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IOI PELITA LAND DISPUTE RESOLUTION PROCESS: IOI and Grassroots Joint Statement
01/03/2019Stakeholder Engagement

This is the second quarterly joint statement issued by IOI and Grassroots on the status of the IOI Pelita land dispute resolution process, namely on progress and challenges in the period from November 2018 to January 2019.

The IOI Pelita land dispute is managed by IOI and guided by the Complaints Panel (CP) of the RSPO, while Grassroots plays the role of lead advisor and Dr Ramy Bulan is the lead facilitator. These are the key actors responsible for ensuring RSPO’s Principles & Criteria on conflict resolution, including strict adherence to the Free, Prior and Informed Consent (FPIC) approach, are followed throughout the process.

The FPIC principle, as the main way of safeguarding local communities’ rights to their land, is embedded in the Resolution Plan developed by IOI and Grassroots, with the CP’s guidance as well as input from other stakeholders. Inputs from local, State and international stakeholders have been sought in the period, including local NGOs, the Sarawak government, Pelita and the customary leadership in Tinjar.

IOI is committed to ensuring that the FPIC principle is incorporated at each step throughout the entire resolution process. Grassroots and other advisors to the process have been providing continuous inputs, support and ideas for implementation that is faithful to the FPIC principle. These advisors partner IOI in identifying challenges and solutions throughout the process.

All nine (9) affected communities have been engaged by IOI and invited to participate in the resolution process. As of December 2018, eight (8) gave consent to proceed with the Resolution Plan and only one (1) remains undecided. IOI made significant effort providing all necessary support to that particular community for them to be fully informed and effective in their decision-making. IOI will continue to engage with and assist this community to ensure they are kept abreast of overall progress. This continued engagement will allow them to participate in the resolution process whenever they are ready.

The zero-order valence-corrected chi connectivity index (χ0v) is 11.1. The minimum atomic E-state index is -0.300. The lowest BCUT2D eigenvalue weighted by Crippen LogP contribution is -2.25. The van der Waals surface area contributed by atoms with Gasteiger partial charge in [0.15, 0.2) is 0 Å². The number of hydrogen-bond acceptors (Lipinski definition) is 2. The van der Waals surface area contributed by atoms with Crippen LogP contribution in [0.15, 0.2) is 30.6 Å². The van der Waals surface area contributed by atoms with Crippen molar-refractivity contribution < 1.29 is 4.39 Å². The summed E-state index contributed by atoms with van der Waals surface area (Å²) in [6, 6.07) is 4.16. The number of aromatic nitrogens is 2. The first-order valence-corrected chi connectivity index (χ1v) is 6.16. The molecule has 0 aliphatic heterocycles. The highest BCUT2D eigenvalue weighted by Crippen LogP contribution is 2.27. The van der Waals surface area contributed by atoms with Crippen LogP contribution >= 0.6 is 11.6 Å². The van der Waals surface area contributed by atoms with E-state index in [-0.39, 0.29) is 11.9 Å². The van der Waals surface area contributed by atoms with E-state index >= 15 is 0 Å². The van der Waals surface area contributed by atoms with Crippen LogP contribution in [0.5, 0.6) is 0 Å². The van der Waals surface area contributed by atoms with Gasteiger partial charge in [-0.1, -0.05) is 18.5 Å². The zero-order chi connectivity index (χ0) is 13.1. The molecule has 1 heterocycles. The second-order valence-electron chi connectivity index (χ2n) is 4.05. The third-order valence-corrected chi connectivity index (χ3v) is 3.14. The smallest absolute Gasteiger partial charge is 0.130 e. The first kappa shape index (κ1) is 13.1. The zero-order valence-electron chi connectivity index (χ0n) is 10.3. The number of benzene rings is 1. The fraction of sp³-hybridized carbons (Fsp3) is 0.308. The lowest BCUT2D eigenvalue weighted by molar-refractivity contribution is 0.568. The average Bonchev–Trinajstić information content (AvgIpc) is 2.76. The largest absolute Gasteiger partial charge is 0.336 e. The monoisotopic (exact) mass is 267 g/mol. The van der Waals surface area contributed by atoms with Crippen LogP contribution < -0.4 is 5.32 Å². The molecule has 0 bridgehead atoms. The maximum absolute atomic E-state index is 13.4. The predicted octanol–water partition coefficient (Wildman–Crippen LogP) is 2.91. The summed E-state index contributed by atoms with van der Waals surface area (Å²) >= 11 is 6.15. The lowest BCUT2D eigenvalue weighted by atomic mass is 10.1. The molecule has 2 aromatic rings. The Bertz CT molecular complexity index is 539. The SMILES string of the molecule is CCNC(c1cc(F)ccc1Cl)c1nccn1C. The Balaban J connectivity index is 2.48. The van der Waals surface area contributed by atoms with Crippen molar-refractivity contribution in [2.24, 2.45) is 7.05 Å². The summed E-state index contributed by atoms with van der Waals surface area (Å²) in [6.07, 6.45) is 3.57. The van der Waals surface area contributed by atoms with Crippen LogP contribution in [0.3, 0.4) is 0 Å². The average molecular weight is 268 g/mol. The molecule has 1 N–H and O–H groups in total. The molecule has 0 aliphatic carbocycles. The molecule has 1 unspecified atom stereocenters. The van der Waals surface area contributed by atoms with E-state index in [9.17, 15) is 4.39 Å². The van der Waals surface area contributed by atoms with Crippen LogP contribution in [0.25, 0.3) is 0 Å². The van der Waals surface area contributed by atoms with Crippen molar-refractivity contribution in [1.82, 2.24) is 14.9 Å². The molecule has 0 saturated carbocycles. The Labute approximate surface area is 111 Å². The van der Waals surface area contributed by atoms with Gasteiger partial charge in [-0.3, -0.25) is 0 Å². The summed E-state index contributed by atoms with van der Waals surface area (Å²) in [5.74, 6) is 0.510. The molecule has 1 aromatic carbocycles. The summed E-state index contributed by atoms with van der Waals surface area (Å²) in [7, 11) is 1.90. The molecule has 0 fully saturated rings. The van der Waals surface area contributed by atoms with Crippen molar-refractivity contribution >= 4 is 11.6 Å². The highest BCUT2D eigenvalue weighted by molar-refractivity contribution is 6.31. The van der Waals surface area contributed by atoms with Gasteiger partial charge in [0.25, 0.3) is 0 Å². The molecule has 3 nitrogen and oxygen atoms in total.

In response to the 8 communities’ consent to the resolution process, IOI and Grassroots identified local NGOs, namely – Jaringan Orang Asal Se-Malaysia or Indigenous Peoples’ Network of Malaysia (JOAS) and Sarawak Dayak Iban Association (SADIA) – who formed a Sarawak-based, special entity called Community's Information and Communication Centre (CICOM) and are ready to conduct a community capacity building program and assist with a community participatory mapping exercise. These two activities are the essential building blocks of both the Resolution Plan and the FPIC process.

IOI and Grassroots believe that active participation of the local NGOs in the resolution process will significantly increase the likelihood of positive, lasting and fair outcomes for the affected communities and IOI. Besides having direct, relevant experience, intimate understanding of the core issues and being well-known to the communities, these groups add an independent component to capacity building to ensure unbiased information is provided to communities to help them in making informed decisions. Other stakeholders, including the Legal Advisor to the State of Sarawak Government, Regent of Miri and District Officer, have been regularly kept informed to ensure their engagement and continued support for the resolution process.

Finally, in IOI’s and Grassroots’ view it is not possible to foresee all adverse developments and avoid all risks. As long as the process and its implementation follow the road map outlined in the Resolution Plan, including the principles of FPIC, transparency, fairness and inclusion, the implementing parties should be moving steadily ahead and dealing with both expected and unforeseen challenges as they arise.

For more information about the IOI Pelita case, please refer to IOI’s website: https://www.ioigroup.com/Content/S/S_Progress  


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